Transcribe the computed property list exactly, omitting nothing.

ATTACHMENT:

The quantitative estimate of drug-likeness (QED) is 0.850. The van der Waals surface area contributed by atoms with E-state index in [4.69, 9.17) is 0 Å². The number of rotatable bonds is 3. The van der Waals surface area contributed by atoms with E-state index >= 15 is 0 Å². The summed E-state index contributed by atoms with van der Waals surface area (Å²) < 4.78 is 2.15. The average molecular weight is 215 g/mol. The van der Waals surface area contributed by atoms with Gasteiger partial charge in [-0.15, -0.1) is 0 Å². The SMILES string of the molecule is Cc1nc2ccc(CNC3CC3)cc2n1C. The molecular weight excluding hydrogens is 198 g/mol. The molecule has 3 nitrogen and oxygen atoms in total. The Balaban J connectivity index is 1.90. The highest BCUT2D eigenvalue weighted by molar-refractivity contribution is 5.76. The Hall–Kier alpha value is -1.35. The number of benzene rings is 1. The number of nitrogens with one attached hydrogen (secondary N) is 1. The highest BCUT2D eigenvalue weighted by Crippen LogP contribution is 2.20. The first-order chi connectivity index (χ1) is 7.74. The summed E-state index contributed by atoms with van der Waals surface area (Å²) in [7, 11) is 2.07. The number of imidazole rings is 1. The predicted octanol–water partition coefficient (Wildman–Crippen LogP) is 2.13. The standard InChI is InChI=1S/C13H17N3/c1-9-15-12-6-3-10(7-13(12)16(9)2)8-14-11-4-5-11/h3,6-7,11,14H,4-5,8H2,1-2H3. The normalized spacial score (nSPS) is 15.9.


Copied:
The quantitative estimate of drug-likeness (QED) is 0.850. The van der Waals surface area contributed by atoms with E-state index in [4.69, 9.17) is 0 Å². The number of rotatable bonds is 3. The van der Waals surface area contributed by atoms with E-state index >= 15 is 0 Å². The summed E-state index contributed by atoms with van der Waals surface area (Å²) < 4.78 is 2.15. The average molecular weight is 215 g/mol. The van der Waals surface area contributed by atoms with Gasteiger partial charge in [-0.15, -0.1) is 0 Å². The SMILES string of the molecule is Cc1nc2ccc(CNC3CC3)cc2n1C. The molecular weight excluding hydrogens is 198 g/mol. The molecule has 3 nitrogen and oxygen atoms in total. The Balaban J connectivity index is 1.90. The highest BCUT2D eigenvalue weighted by molar-refractivity contribution is 5.76. The Hall–Kier alpha value is -1.35. The number of benzene rings is 1. The number of nitrogens with one attached hydrogen (secondary N) is 1. The highest BCUT2D eigenvalue weighted by Crippen LogP contribution is 2.20. The first-order chi connectivity index (χ1) is 7.74. The summed E-state index contributed by atoms with van der Waals surface area (Å²) in [7, 11) is 2.07. The number of imidazole rings is 1. The predicted octanol–water partition coefficient (Wildman–Crippen LogP) is 2.13. The standard InChI is InChI=1S/C13H17N3/c1-9-15-12-6-3-10(7-13(12)16(9)2)8-14-11-4-5-11/h3,6-7,11,14H,4-5,8H2,1-2H3. The normalized spacial score (nSPS) is 15.9.